Tombs of the Blind Dead has such a simple premise, and while the story is paper thin, the direction is handled so effectively by de Ossorio, who really shows his strengths when it comes to concocting an overwhelmingly creepy atmosphere dappled with inventive and utterly nightmarish visuals throughout. As this was the Seventies though, he does have a tendency of relying a little heavily on his zoom lens; which leads to more than a few unintentional laughs.

The fact that the Templars rely only on sound to stalk their victims is a great twist. It just so happens that the idiotic characters inhabiting this particular story are some of the noisiest ingrates imaginable: stomping and thumping around wildly, listening to transistor radios whilst being all ‘groovy’ and becoming ludicrously hysterical when confronted with the spectacle of the hideous and bloodthirsty Templars. When the small group of survivors eventually realise how the Templars are tracking them, they quieten down and the tension can at last mount higher. Templars, crafty scoundrels that they are however, can even hear the beating of a human heart…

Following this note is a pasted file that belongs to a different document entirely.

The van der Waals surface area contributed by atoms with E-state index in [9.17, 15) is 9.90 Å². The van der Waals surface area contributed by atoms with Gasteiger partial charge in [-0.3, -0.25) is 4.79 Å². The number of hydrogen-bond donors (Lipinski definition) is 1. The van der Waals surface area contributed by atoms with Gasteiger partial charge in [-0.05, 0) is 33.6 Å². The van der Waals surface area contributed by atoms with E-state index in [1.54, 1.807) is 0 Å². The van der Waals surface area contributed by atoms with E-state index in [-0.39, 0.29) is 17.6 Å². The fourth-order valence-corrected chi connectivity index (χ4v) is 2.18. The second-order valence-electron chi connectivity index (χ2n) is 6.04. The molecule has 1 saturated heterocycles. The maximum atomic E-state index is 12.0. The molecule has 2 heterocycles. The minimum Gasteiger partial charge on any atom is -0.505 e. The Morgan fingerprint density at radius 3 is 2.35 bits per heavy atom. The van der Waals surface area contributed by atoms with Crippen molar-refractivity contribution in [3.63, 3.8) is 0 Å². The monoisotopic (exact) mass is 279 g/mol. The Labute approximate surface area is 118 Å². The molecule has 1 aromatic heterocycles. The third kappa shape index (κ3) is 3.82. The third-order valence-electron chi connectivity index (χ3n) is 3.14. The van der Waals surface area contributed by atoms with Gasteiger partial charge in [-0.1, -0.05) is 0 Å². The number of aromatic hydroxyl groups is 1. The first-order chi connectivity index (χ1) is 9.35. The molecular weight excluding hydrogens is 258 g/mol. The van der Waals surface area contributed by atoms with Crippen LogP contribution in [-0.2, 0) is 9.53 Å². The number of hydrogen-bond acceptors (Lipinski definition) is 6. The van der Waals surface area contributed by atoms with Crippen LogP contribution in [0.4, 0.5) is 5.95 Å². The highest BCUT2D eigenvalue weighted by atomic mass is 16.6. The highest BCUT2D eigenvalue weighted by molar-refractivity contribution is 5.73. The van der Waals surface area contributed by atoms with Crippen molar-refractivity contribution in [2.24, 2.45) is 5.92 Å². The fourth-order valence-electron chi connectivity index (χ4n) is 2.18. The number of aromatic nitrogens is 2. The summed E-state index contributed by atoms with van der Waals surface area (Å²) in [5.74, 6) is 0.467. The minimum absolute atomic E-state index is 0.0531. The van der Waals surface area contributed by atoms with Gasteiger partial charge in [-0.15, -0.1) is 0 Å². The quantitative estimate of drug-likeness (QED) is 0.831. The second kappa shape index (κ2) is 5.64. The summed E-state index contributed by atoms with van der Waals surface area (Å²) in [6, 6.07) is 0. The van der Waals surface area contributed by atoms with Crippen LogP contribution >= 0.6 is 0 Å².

The eerie atmosphere and morbid visuals are really what makes this a horror film worth checking out. The acting is wildly uneven, the characters are utterly useless and the dialogue is absolute trite. One of the most random flashbacks imaginable is inserted into the narrative; not to shed some insight on the characters or add depth or intrigue to proceedings - but rather to provide some ‘kinky’, and downright laughable, lesbian ‘action’, in which Virginia and Betty canoodle on a sun-kissed bed and stroke each other’s hair whilst dressed in VERY skimpy underwear. Jess Franco, eat your heart out. This is here purely for exploitative purposes and to titillate. Obviously. Though anyone ‘titilated’ by this probably shares de Ossorio’s assumption that when two women are alone they like nothing better than to strip down to frilly lingerie, brush each other’s hair and have giggly pillow fights. The flashback, accompanied by the noise of the steam train the characters are travelling on, is to say the least, unintentionally hilarious. Even some of the steam from said train wafts into the flashback, making it all soft-focused and, erm, ‘highly erotic.’